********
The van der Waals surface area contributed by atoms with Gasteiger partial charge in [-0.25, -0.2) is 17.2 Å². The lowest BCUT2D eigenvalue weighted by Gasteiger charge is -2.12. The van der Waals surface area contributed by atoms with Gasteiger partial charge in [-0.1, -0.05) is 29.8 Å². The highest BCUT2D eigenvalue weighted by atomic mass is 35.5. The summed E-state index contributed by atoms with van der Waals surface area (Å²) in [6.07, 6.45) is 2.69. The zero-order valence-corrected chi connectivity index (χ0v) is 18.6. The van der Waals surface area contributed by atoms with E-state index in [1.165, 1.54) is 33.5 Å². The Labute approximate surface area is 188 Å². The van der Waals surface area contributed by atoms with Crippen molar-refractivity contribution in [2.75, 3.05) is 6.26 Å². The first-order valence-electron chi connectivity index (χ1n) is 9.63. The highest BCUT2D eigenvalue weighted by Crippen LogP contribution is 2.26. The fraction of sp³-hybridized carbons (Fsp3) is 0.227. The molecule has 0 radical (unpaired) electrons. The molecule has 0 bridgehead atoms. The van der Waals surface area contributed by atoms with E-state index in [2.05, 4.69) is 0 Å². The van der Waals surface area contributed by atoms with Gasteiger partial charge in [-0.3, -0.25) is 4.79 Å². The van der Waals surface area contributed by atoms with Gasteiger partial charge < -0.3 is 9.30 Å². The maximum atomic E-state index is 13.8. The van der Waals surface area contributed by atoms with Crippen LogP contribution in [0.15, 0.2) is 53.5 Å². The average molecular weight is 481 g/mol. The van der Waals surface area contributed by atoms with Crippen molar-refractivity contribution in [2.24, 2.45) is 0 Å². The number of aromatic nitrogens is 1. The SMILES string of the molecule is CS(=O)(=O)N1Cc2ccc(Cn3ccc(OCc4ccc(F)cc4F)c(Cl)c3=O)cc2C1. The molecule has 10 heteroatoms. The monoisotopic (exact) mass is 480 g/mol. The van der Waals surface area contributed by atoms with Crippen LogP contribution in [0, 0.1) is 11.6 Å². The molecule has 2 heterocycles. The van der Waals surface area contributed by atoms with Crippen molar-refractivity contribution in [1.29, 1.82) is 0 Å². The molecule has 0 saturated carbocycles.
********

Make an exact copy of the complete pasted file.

The van der Waals surface area contributed by atoms with Gasteiger partial charge in [-0.25, -0.2) is 17.2 Å². The lowest BCUT2D eigenvalue weighted by Gasteiger charge is -2.12. The van der Waals surface area contributed by atoms with Gasteiger partial charge in [-0.1, -0.05) is 29.8 Å². The highest BCUT2D eigenvalue weighted by atomic mass is 35.5. The summed E-state index contributed by atoms with van der Waals surface area (Å²) in [6.07, 6.45) is 2.69. The zero-order valence-corrected chi connectivity index (χ0v) is 18.6. The van der Waals surface area contributed by atoms with E-state index in [1.165, 1.54) is 33.5 Å². The Labute approximate surface area is 188 Å². The van der Waals surface area contributed by atoms with Crippen molar-refractivity contribution in [2.75, 3.05) is 6.26 Å². The first-order valence-electron chi connectivity index (χ1n) is 9.63. The highest BCUT2D eigenvalue weighted by Crippen LogP contribution is 2.26. The fraction of sp³-hybridized carbons (Fsp3) is 0.227. The molecule has 0 radical (unpaired) electrons. The molecule has 0 bridgehead atoms. The van der Waals surface area contributed by atoms with E-state index in [2.05, 4.69) is 0 Å². The van der Waals surface area contributed by atoms with Gasteiger partial charge in [-0.3, -0.25) is 4.79 Å². The van der Waals surface area contributed by atoms with Gasteiger partial charge < -0.3 is 9.30 Å². The maximum atomic E-state index is 13.8. The van der Waals surface area contributed by atoms with Crippen LogP contribution in [0.15, 0.2) is 53.5 Å². The average molecular weight is 481 g/mol. The van der Waals surface area contributed by atoms with Crippen molar-refractivity contribution in [2.24, 2.45) is 0 Å². The number of aromatic nitrogens is 1. The SMILES string of the molecule is CS(=O)(=O)N1Cc2ccc(Cn3ccc(OCc4ccc(F)cc4F)c(Cl)c3=O)cc2C1. The molecule has 10 heteroatoms. The monoisotopic (exact) mass is 480 g/mol. The van der Waals surface area contributed by atoms with Crippen LogP contribution in [0, 0.1) is 11.6 Å². The molecule has 2 heterocycles. The van der Waals surface area contributed by atoms with Crippen molar-refractivity contribution in [1.29, 1.82) is 0 Å². The molecule has 0 saturated carbocycles.